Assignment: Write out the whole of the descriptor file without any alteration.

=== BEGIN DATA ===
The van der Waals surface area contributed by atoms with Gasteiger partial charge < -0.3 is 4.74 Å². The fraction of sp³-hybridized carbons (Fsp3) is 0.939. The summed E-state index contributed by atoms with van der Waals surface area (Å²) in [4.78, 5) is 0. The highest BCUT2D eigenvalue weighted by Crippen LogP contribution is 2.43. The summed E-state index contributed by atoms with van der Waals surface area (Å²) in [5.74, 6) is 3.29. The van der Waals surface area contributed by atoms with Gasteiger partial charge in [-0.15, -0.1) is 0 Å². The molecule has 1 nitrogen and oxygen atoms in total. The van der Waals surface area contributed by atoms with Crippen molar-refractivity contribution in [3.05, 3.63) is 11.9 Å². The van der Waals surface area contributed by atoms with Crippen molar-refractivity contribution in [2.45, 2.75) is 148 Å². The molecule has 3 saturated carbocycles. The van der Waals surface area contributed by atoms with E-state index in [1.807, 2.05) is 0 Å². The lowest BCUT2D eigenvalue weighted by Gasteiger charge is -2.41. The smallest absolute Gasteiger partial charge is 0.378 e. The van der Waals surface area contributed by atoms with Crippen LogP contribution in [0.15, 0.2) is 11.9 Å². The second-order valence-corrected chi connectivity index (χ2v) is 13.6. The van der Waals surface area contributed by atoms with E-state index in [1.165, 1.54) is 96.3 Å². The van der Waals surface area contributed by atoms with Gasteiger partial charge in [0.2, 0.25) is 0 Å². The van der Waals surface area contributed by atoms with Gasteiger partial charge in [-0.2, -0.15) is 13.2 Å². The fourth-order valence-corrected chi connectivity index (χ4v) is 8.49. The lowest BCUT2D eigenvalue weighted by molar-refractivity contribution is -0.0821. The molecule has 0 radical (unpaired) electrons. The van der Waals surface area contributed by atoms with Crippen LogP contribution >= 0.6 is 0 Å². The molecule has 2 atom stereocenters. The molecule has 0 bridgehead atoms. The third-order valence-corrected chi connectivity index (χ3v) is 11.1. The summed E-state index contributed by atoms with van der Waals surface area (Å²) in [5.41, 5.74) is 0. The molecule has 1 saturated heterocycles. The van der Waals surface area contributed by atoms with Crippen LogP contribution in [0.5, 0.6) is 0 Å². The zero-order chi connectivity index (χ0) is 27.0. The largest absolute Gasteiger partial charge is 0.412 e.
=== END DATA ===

The van der Waals surface area contributed by atoms with Gasteiger partial charge < -0.3 is 4.74 Å². The fraction of sp³-hybridized carbons (Fsp3) is 0.939. The summed E-state index contributed by atoms with van der Waals surface area (Å²) in [4.78, 5) is 0. The highest BCUT2D eigenvalue weighted by Crippen LogP contribution is 2.43. The summed E-state index contributed by atoms with van der Waals surface area (Å²) in [5.74, 6) is 3.29. The van der Waals surface area contributed by atoms with Gasteiger partial charge in [-0.15, -0.1) is 0 Å². The molecule has 1 nitrogen and oxygen atoms in total. The van der Waals surface area contributed by atoms with Crippen molar-refractivity contribution in [3.05, 3.63) is 11.9 Å². The van der Waals surface area contributed by atoms with Crippen molar-refractivity contribution in [2.45, 2.75) is 148 Å². The molecule has 3 saturated carbocycles. The van der Waals surface area contributed by atoms with E-state index in [1.807, 2.05) is 0 Å². The lowest BCUT2D eigenvalue weighted by Gasteiger charge is -2.41. The smallest absolute Gasteiger partial charge is 0.378 e. The van der Waals surface area contributed by atoms with Crippen LogP contribution in [0.15, 0.2) is 11.9 Å². The second-order valence-corrected chi connectivity index (χ2v) is 13.6. The van der Waals surface area contributed by atoms with E-state index in [1.165, 1.54) is 96.3 Å². The van der Waals surface area contributed by atoms with Gasteiger partial charge in [0.2, 0.25) is 0 Å². The van der Waals surface area contributed by atoms with Gasteiger partial charge in [-0.2, -0.15) is 13.2 Å². The fourth-order valence-corrected chi connectivity index (χ4v) is 8.49. The lowest BCUT2D eigenvalue weighted by molar-refractivity contribution is -0.0821. The molecule has 0 radical (unpaired) electrons. The van der Waals surface area contributed by atoms with Crippen LogP contribution >= 0.6 is 0 Å². The molecule has 2 atom stereocenters. The molecule has 0 bridgehead atoms. The third-order valence-corrected chi connectivity index (χ3v) is 11.1. The summed E-state index contributed by atoms with van der Waals surface area (Å²) in [5.41, 5.74) is 0. The molecule has 1 saturated heterocycles. The van der Waals surface area contributed by atoms with Crippen LogP contribution in [0.5, 0.6) is 0 Å². The zero-order chi connectivity index (χ0) is 27.0. The largest absolute Gasteiger partial charge is 0.412 e.